Solutions: The Sentencing Project

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6.1 million.

6.1 million is the number of Americans who cannot vote because of felony disenfranchisement. Felony disenfranchisement is when a person’s right to vote is taken away from them due to a current or prior felony conviction. 

A felony itself is defined as “a crime that is punishable by more than a year in prison.” According to the Atkins and Markoff law firm’s website, felony offenses include drug abuse violations, property crimes, driving under the influence, assault, disorderly conduct, a violation of liquor laws, violent crime, public drunkenness, aggravated assault, burglary, vandalism, fraud, weapons violations, and more. 

Kara Gotsch is the Director of Strategic Initiatives for The Sentencing Project. The Sentencing Project is a criminal justice research and advocacy organization located in Washington, D.C. It is focused on prison rights and reforms and is involved in a number of pressing topics such as juvenile justice, racial disparity and felony disenfranchisement

Gotsch says there are many misconceptions about people who have been arrested. “People who are in jail generally have the right to vote because most of those people are being held pretrial, which means they haven’t been convicted of anything, or they’re serving time for a misdemeanor, and in most places you can still vote if you are incarcerated because of a misdemeanor,” Gotsch said. “The problem is our jail system in this country doesn’t not prioritize access to the ballot box, so many people are by default disenfranchised because they are in jail even though they have the right to vote.” 

While The Sentencing Project is concerned with educating the general public about their calls for reforms, they are specifically focused on reaching lawmakers, as well as like-minded advocates who work in the civil rights community. Their goal is to educate them on the consequences and overall impact of mass incarceration. Since The Sentencing Project has been around for 30 years, they have seen their audience expand from lawmakers all the way to the youth voters and students. 

Gotsch says it is crucial “to use research and evidence that we have gathered for decades on what prevents crime.” Lawmakers need to prioritize facts and information to guide recommendations on policy change. They need to look at solid information on what causes crime and what deters crime, particularly in the sphere of criminal justice policy. Instead of just incarcerating people for crimes, Gotsch believes it is necessary to learn why these crimes are being committed and find ways to help the people who are committing the crimes, instead of just incarcerating them and forgetting about them.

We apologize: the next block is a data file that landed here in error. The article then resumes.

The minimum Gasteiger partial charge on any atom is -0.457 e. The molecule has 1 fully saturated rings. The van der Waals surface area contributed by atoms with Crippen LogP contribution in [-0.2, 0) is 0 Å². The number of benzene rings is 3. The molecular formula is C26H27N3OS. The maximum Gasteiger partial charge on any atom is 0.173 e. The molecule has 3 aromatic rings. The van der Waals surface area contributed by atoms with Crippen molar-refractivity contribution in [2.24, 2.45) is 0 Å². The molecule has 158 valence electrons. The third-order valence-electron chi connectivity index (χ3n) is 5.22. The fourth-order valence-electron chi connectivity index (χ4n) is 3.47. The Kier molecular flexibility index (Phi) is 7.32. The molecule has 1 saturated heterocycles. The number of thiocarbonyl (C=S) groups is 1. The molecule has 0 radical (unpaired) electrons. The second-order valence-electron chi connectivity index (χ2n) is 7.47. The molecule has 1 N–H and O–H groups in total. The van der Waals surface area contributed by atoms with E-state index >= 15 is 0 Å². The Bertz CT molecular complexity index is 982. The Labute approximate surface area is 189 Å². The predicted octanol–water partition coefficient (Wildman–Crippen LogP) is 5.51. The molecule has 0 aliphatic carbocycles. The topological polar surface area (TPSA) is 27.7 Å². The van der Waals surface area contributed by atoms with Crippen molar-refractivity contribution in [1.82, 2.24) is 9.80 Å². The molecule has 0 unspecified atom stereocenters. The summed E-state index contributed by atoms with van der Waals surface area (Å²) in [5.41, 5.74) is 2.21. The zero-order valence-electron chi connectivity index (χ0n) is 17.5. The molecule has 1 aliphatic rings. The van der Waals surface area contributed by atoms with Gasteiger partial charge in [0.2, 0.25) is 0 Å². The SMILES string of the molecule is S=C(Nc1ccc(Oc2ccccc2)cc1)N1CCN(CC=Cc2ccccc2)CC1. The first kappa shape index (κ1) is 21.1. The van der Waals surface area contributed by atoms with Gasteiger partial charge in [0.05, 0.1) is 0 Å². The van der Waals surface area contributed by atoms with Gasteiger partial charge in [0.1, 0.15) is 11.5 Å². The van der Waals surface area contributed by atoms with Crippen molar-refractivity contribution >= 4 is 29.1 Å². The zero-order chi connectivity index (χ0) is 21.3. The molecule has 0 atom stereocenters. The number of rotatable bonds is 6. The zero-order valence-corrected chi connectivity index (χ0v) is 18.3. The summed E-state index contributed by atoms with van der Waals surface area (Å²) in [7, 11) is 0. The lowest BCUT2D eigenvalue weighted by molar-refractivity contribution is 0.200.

Returning to those 6.1 million people. Felony disenfranchisement, while not necessarily a hot topic, has a significant impact on these millions of people. Notably, “77% of disenfranchised voters are people living in communities and not behind bars,” according to The Sentencing Project. Gotsch believes that preventing these individuals from voting takes away their civic voice. They cannot vote in presidential races, state or local elections. They cannot even vote in school board races to select who is going to run their town and improve the schools for their children. 

There are some efforts underway to change that status of felon disenfranchisement, and even to help those who are in jail who are not disenfranchised but have no access to the polls. 

Washington, D.C., where The Sentencing Project is located, allows volunteers working with the organization to go into jails and hand out request for absentee ballots and even voter registration forms. The volunteers then go back into the jails and hand deliver the ballots to those incarcerated. Unfortunately, it is very uncommon, but it is an example of a step in the right direction. 

According to The Sentencing Project’s Fall 2019 Newsletter, it has worked with Washington, D.C. Councilmember Robert White and the Commission on Reentry and Returning Citizen Affairs to introduce the Restore the Vote Amendment – legislation that would expand voting rights to incarcerated District residents who have a felony conviction. The newsletter also states that this amendment is supported by seven other states: Connecticut, Hawaii, Massachusetts, Nebraska, New Jersey, New Mexico, and Virginia. 

The 2018 Annual Newsletter states that “1.4 million previously barred citizens were eligible to vote by the 2018 midterm elections due to changes in state felony disenfranchisement laws, according to the article Expanding the Vote: Two Decades of Felony Disenfranchisement Reform.”  The article’s author, Communications Manager Morgan McLeod, reported that since 1997, 23 states have reformed laws that limit voting access for people convicted of felony offenses.

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Youth Voters Unite is a transmedia storytelling project produced by senior Communication majors at Cabrini University. Students in Senior Convergence: Media for Social Justice are reporting this academic year on the voting process and voting justice topics. Their goal is to educate youth voters on the importance of engaging in the political process and claiming their right to shape their own future. 


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